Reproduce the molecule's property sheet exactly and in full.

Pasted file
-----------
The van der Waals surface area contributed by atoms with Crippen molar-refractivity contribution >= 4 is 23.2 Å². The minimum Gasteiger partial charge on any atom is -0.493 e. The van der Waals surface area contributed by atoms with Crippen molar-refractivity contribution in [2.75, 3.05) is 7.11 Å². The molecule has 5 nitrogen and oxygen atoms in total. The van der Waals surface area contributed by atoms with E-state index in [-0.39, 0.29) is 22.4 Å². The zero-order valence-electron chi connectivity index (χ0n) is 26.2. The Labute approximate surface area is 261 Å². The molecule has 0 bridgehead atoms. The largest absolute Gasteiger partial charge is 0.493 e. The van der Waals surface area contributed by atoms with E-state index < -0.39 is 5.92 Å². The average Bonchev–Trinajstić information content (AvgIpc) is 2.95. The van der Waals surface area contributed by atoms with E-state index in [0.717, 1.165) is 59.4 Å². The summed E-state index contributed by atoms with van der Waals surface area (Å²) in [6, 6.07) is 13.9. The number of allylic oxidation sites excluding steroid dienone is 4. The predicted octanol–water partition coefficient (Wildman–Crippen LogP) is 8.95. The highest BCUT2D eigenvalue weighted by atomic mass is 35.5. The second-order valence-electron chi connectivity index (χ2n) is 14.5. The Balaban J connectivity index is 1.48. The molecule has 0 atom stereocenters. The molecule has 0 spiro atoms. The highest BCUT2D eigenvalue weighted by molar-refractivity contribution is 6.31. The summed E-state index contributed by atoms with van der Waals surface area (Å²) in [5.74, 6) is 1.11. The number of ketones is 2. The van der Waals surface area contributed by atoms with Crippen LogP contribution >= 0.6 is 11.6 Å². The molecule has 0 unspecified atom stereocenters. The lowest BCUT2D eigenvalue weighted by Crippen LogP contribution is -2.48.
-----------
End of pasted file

The van der Waals surface area contributed by atoms with Crippen molar-refractivity contribution >= 4 is 23.2 Å². The minimum Gasteiger partial charge on any atom is -0.493 e. The van der Waals surface area contributed by atoms with Crippen molar-refractivity contribution in [2.75, 3.05) is 7.11 Å². The molecule has 5 nitrogen and oxygen atoms in total. The van der Waals surface area contributed by atoms with E-state index in [-0.39, 0.29) is 22.4 Å². The zero-order valence-electron chi connectivity index (χ0n) is 26.2. The Labute approximate surface area is 261 Å². The molecule has 0 bridgehead atoms. The largest absolute Gasteiger partial charge is 0.493 e. The van der Waals surface area contributed by atoms with E-state index < -0.39 is 5.92 Å². The average Bonchev–Trinajstić information content (AvgIpc) is 2.95. The van der Waals surface area contributed by atoms with E-state index in [0.717, 1.165) is 59.4 Å². The summed E-state index contributed by atoms with van der Waals surface area (Å²) in [6, 6.07) is 13.9. The number of allylic oxidation sites excluding steroid dienone is 4. The predicted octanol–water partition coefficient (Wildman–Crippen LogP) is 8.95. The highest BCUT2D eigenvalue weighted by atomic mass is 35.5. The second-order valence-electron chi connectivity index (χ2n) is 14.5. The Balaban J connectivity index is 1.48. The molecule has 0 atom stereocenters. The molecule has 0 spiro atoms. The highest BCUT2D eigenvalue weighted by molar-refractivity contribution is 6.31. The summed E-state index contributed by atoms with van der Waals surface area (Å²) in [5.74, 6) is 1.11. The number of ketones is 2. The van der Waals surface area contributed by atoms with Crippen LogP contribution >= 0.6 is 11.6 Å². The molecule has 0 unspecified atom stereocenters. The lowest BCUT2D eigenvalue weighted by Crippen LogP contribution is -2.48.